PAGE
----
CARROLLTON, Ga. — The Latest on a deadly plane crash in western Georgia (all times local):

8 p.m.

Authorities say a flight instructor, her student and a third person died when two single-engine planes collided at a small airport in western Georgia.

Capt. Jeff Richards with the Carroll County Sheriff’s Office identified two of those who died Wednesday in the crash at West Georgia Regional Airport as: 24-year-old Taylor Nicole Stone of East Ridge, Tennessee, and 79-year-old William Lewis Lindsey of College Park.

Richards said Stone was a flight instructor. Richards said the identity of the third person, who was Stone’s student and was in the plane with her, was being withheld until his family can be notified.

Carroll County Fire Chief Scott Blue says a pilot who saw the crash from the air told authorities it appeared that both planes were attempting to land simultaneously “and one came on top of the other.” However, Blue said investigators have not confirmed those details.


7:30 p.m.

Authorities have released the names of two of the three people who died when two single-engine planes collided at a small airport in western Georgia.

Capt. Jeff Richards with the Carroll County Sheriff’s Office identified two of the dead as: 24-year-old Taylor Nicole Stone of East Ridge, Tennessee, and 79-year-old William Lewis Lindsey of College Park.

Stone and Lindsey and a third person died in the crash Wednesday just off the runway at West Georgia Regional Airport. Richards said the identity of the third person, an adult male, is being withheld until his family can be notified.

Carroll County Fire Chief Scott Blue says a pilot who saw the crash from the air told authorities it appeared that both planes were attempting to land simultaneously “and one came on top of the other.” However, Blue said investigators have not confirmed those details.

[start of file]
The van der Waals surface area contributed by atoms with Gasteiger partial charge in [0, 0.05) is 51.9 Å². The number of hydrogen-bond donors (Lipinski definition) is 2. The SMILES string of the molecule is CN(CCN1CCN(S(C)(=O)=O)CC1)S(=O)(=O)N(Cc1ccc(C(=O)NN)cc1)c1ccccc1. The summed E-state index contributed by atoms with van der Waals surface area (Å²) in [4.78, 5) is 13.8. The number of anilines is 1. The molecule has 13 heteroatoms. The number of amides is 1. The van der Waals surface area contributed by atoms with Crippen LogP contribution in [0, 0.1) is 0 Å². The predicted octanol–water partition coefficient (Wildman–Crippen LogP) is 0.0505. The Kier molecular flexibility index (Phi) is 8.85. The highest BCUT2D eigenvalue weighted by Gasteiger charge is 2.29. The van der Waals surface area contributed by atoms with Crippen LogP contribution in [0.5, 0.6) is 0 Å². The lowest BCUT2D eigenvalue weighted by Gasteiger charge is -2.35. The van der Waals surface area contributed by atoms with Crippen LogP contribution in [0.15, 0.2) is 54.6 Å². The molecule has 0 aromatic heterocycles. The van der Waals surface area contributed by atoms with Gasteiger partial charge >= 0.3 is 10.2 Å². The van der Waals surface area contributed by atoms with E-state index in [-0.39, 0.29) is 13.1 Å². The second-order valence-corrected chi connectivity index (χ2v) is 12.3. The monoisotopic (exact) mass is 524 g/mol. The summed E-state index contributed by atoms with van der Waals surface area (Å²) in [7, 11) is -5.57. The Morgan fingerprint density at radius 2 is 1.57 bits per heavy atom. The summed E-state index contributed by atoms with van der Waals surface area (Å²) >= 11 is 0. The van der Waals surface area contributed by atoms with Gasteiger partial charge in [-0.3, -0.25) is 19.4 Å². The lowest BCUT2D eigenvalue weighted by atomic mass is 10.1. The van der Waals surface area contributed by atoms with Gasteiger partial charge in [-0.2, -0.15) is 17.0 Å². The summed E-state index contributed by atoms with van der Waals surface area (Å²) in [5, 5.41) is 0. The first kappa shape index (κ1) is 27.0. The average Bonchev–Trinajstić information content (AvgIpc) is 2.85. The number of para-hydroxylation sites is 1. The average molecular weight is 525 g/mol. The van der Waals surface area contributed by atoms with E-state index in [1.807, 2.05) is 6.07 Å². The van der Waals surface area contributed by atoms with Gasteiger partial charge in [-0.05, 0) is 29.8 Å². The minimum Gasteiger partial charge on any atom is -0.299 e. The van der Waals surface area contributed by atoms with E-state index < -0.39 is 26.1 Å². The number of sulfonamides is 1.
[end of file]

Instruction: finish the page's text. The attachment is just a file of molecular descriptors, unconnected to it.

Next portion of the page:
3:55 p.m.

A coroner says two men and one woman died when two single-engine planes collided at a small airport in western Georgia.

Carroll County Chief Deputy Coroner Ed Baskin said the woman and a man were in one of the planes and a second man was alone in the other plane. All three died in the Wednesday crash just off the runway at West Georgia Regional Airport.

Baskin said they wouldn’t immediately release the names of the three who died because they were still working to notify family members.


2:10 p.m.

A fire chief says two single-engine planes may have been trying to land at the same time when they collided at a small airport in western Georgia.

Carroll County Fire Chief Scott Blue confirmed in phone interview that three people died in the Wednesday crash just off the runway at West Georgia Regional Airport.

Blue says a pilot who saw the crash from the air told authorities it appeared that both planes were attempting to land simultaneously “and one came on top of the other.” However, Blue said investigators have not confirmed those details.

The fire chief said wreckage from the planes was so mixed together that first responders initially thought the debris all belonged to a single aircraft.

Blue says authorities have not yet identified those who died.


12:20 p.m.

Federal officials say the midair collision of two small aircraft caused a deadly plane crash in western Georgia.

The Federal Aviation Administration said in a statement that two single-engine planes collided over the West Georgia Regional Airport. The crash happened just before 11 a.m. Wednesday in Carroll County, about 45 miles west of Atlanta.

WSB-TV reports (http://2wsb.tv/2casnZl ) Bud Benefield, a deputy fire chief for Carroll County, confirmed three people died in the crash.

The FAA says it’s investigating the crash.


11:50 a.m.

A fire official says three people are dead following a plane crash near a small airport in western Georgia.

WSB-TV reports (http://2wsb.tv/2casnZl ) Bud Benefield, a deputy fire chief for Carroll County, confirmed the crash happened Wednesday near West Georgia Regional Airport. The county is located about 45 miles west of Atlanta.

Benefield did not immediately return phone and email messages from The Associated Press.